Archaeologists Terry Hunt of the University of Hawaii and Carl Lipo of California State University Long Beach have studied the island for the past decade.
WASHINGTON, DC.- Rearrange and reinterpret the scattered shards of fact, though, and you get a more optimistic vision of the Rapa Nui past—that of archaeologists Terry Hunt of the University of Hawaii and Carl Lipo of California State University Long Beach, who have studied the island for the past decade. It’s a vision peopled by peaceful, ingenious moai builders and careful stewards of the land. Hunt and Lipo agree that Easter Island lost its lush forests and that it was an “ecological catastrophe”—but the islanders themselves weren’t to blame. And the moai certainly weren’t. There is indeed much to learn from Easter Island, Hunt says, “but the story is different.” His and Lipo’s controversial new version, based on their research and others’, begins with their own excavation at Anakena beach. It has convinced them that the Polynesians didn’t arrive until A.D. 1200, about four centuries later than is commonly understood ... More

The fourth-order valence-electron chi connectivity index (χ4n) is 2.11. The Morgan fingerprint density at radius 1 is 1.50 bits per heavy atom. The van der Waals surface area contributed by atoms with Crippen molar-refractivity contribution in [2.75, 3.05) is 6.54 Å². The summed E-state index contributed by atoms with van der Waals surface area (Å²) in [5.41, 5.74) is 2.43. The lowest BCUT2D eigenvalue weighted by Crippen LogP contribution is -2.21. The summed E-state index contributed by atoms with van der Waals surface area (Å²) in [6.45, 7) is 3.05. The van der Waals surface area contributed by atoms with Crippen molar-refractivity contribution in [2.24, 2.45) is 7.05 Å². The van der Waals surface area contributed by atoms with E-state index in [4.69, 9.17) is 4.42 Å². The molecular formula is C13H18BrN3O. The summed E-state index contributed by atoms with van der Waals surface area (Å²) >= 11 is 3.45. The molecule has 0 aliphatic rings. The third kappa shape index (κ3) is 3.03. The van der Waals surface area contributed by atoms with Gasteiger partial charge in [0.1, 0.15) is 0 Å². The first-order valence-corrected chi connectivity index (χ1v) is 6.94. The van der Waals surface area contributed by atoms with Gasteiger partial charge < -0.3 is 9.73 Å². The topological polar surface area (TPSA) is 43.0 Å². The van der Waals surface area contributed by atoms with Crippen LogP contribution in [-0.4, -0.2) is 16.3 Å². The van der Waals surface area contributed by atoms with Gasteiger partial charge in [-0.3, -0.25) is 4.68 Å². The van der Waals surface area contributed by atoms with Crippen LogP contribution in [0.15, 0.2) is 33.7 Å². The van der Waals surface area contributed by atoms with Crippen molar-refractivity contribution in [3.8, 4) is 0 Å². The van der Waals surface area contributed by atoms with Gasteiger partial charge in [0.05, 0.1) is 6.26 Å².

Wednesday, July 18, 2012
National Geographic's July issue features art project that sheds light on Easter Island statues
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